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Taiwan's KMT Party to elect leader Saturday
Updated: 2005-07-14 14:57

Taiwan's largest opposition Party, the Kuomintang (KMT) or the Nationlists, is expected to elect a new leader on Saturday, three months after reconciling with China's Communist Party (CPC).

Ma Ying-jeou (right) and his wife wave to supporters after winning the Taipei mayor election in this December 7, 2002 file photo. He and Wang Jin-pyng are running the leadership of the KMT in Taiwan. [newsphoto]
The two leading candidates both favor closer ties with China’s mainland, and have vowed to follow the trail led by incumbent chairman Lien Chan, who ended decades of hostility with a historic trip to Beijing in April.

Opinion polls show Taipei Mayor Ma Ying-jeou, born in Hong Kong, leading parliament speaker Wang Jin-pyng in the unprecedented, two-way race for the 110-year-old party that was founded by Chinese revolutionary Dr. Sun Yat-sen.

But local-born Wang could still swing the outcome if he can mobilize traditional grassroots support, Reuters reported.

The KMT, who once ruled all of China, fled to Taiwan after losing the Chinese civil war in 1945-49 and enjoyed uninterrupted rule of the island until 2000 when they lost to the pro-independence Democratic Progressive Party (DPP).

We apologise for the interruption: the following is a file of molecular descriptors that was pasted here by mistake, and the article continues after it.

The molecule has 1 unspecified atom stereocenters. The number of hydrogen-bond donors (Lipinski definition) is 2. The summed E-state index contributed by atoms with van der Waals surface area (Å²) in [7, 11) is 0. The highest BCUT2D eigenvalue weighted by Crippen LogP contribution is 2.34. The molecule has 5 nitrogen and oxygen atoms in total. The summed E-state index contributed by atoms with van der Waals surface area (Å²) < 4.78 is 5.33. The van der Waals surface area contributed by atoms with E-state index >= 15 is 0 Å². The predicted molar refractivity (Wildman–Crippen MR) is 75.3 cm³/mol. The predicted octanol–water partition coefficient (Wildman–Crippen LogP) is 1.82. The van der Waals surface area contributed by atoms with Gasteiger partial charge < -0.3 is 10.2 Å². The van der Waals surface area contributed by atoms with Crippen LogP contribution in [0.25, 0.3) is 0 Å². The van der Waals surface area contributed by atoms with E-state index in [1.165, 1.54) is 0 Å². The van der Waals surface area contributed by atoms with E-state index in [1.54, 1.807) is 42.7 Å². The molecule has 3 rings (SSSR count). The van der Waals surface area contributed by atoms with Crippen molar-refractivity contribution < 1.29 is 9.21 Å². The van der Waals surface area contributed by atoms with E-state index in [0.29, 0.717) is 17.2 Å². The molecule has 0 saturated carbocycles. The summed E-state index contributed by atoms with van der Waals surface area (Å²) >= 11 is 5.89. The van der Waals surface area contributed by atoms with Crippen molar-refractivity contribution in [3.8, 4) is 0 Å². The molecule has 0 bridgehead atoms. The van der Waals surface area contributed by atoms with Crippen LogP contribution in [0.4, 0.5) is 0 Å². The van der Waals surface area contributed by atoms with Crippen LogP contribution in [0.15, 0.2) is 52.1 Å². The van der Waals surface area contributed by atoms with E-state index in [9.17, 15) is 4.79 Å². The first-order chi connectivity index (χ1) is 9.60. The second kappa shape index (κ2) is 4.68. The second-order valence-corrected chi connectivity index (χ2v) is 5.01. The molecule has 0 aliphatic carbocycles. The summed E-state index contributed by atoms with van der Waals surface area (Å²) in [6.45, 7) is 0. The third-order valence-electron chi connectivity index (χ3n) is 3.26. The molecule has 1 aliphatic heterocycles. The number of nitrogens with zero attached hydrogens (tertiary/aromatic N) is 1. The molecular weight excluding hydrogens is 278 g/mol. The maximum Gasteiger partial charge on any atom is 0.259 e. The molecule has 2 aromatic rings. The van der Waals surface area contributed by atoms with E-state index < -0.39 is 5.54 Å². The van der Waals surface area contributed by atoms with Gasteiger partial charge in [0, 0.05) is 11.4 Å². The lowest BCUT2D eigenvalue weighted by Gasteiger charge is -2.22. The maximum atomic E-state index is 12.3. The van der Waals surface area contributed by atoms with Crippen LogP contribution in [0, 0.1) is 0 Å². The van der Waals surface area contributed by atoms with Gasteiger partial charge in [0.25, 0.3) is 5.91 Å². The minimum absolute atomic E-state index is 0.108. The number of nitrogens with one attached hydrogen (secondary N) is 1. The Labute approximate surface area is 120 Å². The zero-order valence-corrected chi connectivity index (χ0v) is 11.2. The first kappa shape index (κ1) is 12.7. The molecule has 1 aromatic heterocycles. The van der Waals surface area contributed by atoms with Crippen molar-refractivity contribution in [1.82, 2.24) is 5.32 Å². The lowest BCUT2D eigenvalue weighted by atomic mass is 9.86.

KMT leaders are traditionally the party's standard bearers for island elections. Incumbent chairman Lien Chan ran for office in 2000 and 2004, losing both times to Chen Shui-bian of the DPP. He has since decided to stand down.

The KMT only introduced direct chairmanship elections after losing its grip on the Taiwan “presidency” in 2000. Saturday will be the first time rank-and-file members have faced a choice.

On the all-important issue of how Taipei should deal with China’s mainland, Ma and Wang have both ruled out independence and pledged to follow the footsteps of Lien, who shook hands with President Hu Jintao on his visit to Beijing in April.
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